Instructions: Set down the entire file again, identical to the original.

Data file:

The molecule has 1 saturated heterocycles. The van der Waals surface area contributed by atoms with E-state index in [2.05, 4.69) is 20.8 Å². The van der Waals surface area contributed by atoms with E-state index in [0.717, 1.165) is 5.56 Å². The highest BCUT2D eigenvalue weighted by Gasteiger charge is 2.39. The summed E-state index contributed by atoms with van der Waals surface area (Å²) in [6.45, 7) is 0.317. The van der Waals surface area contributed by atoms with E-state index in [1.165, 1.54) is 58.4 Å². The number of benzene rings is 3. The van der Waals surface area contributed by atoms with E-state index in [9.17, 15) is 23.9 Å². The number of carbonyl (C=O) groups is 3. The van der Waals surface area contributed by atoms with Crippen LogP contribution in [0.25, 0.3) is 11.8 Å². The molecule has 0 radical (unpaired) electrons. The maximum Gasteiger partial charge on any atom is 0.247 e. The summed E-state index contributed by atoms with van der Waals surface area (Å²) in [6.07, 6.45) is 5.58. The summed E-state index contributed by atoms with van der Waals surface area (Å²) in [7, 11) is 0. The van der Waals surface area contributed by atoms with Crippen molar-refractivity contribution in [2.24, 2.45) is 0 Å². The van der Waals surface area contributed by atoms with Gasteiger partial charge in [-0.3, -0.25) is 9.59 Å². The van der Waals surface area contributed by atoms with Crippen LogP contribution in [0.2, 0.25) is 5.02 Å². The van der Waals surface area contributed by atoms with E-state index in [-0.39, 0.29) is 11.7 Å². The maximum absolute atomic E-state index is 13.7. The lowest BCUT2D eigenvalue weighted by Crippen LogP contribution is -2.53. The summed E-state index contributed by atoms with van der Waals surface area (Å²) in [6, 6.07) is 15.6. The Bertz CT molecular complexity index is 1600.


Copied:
The molecule has 1 saturated heterocycles. The van der Waals surface area contributed by atoms with E-state index in [2.05, 4.69) is 20.8 Å². The van der Waals surface area contributed by atoms with E-state index in [0.717, 1.165) is 5.56 Å². The highest BCUT2D eigenvalue weighted by Gasteiger charge is 2.39. The summed E-state index contributed by atoms with van der Waals surface area (Å²) in [6.45, 7) is 0.317. The van der Waals surface area contributed by atoms with E-state index in [1.165, 1.54) is 58.4 Å². The number of benzene rings is 3. The van der Waals surface area contributed by atoms with E-state index in [9.17, 15) is 23.9 Å². The number of carbonyl (C=O) groups is 3. The van der Waals surface area contributed by atoms with Crippen LogP contribution in [0.25, 0.3) is 11.8 Å². The molecule has 0 radical (unpaired) electrons. The maximum Gasteiger partial charge on any atom is 0.247 e. The summed E-state index contributed by atoms with van der Waals surface area (Å²) in [6.07, 6.45) is 5.58. The summed E-state index contributed by atoms with van der Waals surface area (Å²) in [7, 11) is 0. The van der Waals surface area contributed by atoms with Crippen molar-refractivity contribution in [2.24, 2.45) is 0 Å². The van der Waals surface area contributed by atoms with Gasteiger partial charge in [-0.3, -0.25) is 9.59 Å². The van der Waals surface area contributed by atoms with Crippen LogP contribution in [0.2, 0.25) is 5.02 Å². The van der Waals surface area contributed by atoms with E-state index in [-0.39, 0.29) is 11.7 Å². The maximum absolute atomic E-state index is 13.7. The lowest BCUT2D eigenvalue weighted by Crippen LogP contribution is -2.53. The summed E-state index contributed by atoms with van der Waals surface area (Å²) in [6, 6.07) is 15.6. The Bertz CT molecular complexity index is 1600.